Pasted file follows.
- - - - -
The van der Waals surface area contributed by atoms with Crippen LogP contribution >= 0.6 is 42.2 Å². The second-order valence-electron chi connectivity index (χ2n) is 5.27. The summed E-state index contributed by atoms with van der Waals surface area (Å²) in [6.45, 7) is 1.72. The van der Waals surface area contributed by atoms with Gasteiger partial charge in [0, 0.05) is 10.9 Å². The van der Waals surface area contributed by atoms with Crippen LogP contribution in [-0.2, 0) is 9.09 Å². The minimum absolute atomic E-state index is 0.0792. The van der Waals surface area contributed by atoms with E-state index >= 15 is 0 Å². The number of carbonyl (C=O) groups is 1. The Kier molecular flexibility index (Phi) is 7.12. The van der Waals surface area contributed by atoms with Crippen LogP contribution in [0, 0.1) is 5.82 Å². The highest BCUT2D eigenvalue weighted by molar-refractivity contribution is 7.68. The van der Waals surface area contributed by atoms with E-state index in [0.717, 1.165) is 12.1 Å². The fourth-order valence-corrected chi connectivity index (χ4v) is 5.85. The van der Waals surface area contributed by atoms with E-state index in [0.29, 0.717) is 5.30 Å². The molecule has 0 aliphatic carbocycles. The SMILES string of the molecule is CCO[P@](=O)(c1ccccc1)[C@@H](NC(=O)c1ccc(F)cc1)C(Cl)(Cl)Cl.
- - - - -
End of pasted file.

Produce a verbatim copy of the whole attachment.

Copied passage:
The van der Waals surface area contributed by atoms with Crippen LogP contribution >= 0.6 is 42.2 Å². The second-order valence-electron chi connectivity index (χ2n) is 5.27. The summed E-state index contributed by atoms with van der Waals surface area (Å²) in [6.45, 7) is 1.72. The van der Waals surface area contributed by atoms with Gasteiger partial charge in [0, 0.05) is 10.9 Å². The van der Waals surface area contributed by atoms with Crippen LogP contribution in [-0.2, 0) is 9.09 Å². The minimum absolute atomic E-state index is 0.0792. The van der Waals surface area contributed by atoms with E-state index >= 15 is 0 Å². The number of carbonyl (C=O) groups is 1. The Kier molecular flexibility index (Phi) is 7.12. The van der Waals surface area contributed by atoms with Crippen LogP contribution in [0, 0.1) is 5.82 Å². The highest BCUT2D eigenvalue weighted by molar-refractivity contribution is 7.68. The van der Waals surface area contributed by atoms with E-state index in [0.717, 1.165) is 12.1 Å². The fourth-order valence-corrected chi connectivity index (χ4v) is 5.85. The van der Waals surface area contributed by atoms with E-state index in [0.29, 0.717) is 5.30 Å². The molecule has 0 aliphatic carbocycles. The SMILES string of the molecule is CCO[P@](=O)(c1ccccc1)[C@@H](NC(=O)c1ccc(F)cc1)C(Cl)(Cl)Cl.